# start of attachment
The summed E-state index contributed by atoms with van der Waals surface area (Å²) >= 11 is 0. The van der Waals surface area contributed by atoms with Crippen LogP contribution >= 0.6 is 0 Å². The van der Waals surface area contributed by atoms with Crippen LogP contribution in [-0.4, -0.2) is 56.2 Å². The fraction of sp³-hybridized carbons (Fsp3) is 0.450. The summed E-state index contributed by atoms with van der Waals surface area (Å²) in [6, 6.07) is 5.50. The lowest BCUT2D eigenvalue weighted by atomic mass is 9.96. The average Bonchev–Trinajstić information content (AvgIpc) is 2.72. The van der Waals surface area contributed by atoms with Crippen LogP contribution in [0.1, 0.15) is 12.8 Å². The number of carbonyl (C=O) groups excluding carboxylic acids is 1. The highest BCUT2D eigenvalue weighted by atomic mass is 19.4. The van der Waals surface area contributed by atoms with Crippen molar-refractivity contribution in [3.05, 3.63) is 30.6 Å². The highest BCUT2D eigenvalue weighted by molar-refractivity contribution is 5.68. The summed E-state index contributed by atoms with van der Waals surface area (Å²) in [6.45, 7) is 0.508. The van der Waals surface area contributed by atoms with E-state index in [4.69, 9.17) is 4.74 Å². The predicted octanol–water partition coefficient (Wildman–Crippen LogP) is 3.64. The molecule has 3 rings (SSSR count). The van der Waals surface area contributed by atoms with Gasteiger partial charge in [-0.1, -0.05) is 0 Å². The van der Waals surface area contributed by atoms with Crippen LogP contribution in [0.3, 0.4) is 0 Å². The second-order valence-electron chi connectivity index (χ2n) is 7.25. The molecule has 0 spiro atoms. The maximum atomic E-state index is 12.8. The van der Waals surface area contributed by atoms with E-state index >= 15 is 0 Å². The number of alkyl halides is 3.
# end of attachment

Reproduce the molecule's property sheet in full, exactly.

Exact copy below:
The summed E-state index contributed by atoms with van der Waals surface area (Å²) >= 11 is 0. The van der Waals surface area contributed by atoms with Crippen LogP contribution >= 0.6 is 0 Å². The van der Waals surface area contributed by atoms with Crippen LogP contribution in [-0.4, -0.2) is 56.2 Å². The fraction of sp³-hybridized carbons (Fsp3) is 0.450. The summed E-state index contributed by atoms with van der Waals surface area (Å²) in [6, 6.07) is 5.50. The lowest BCUT2D eigenvalue weighted by atomic mass is 9.96. The average Bonchev–Trinajstić information content (AvgIpc) is 2.72. The van der Waals surface area contributed by atoms with Crippen LogP contribution in [0.1, 0.15) is 12.8 Å². The number of carbonyl (C=O) groups excluding carboxylic acids is 1. The highest BCUT2D eigenvalue weighted by atomic mass is 19.4. The van der Waals surface area contributed by atoms with Crippen molar-refractivity contribution in [3.05, 3.63) is 30.6 Å². The highest BCUT2D eigenvalue weighted by molar-refractivity contribution is 5.68. The summed E-state index contributed by atoms with van der Waals surface area (Å²) in [6.45, 7) is 0.508. The van der Waals surface area contributed by atoms with E-state index in [4.69, 9.17) is 4.74 Å². The predicted octanol–water partition coefficient (Wildman–Crippen LogP) is 3.64. The molecule has 3 rings (SSSR count). The van der Waals surface area contributed by atoms with Gasteiger partial charge in [-0.1, -0.05) is 0 Å². The van der Waals surface area contributed by atoms with Crippen LogP contribution in [0.3, 0.4) is 0 Å². The second-order valence-electron chi connectivity index (χ2n) is 7.25. The molecule has 0 spiro atoms. The maximum atomic E-state index is 12.8. The van der Waals surface area contributed by atoms with E-state index >= 15 is 0 Å². The number of alkyl halides is 3.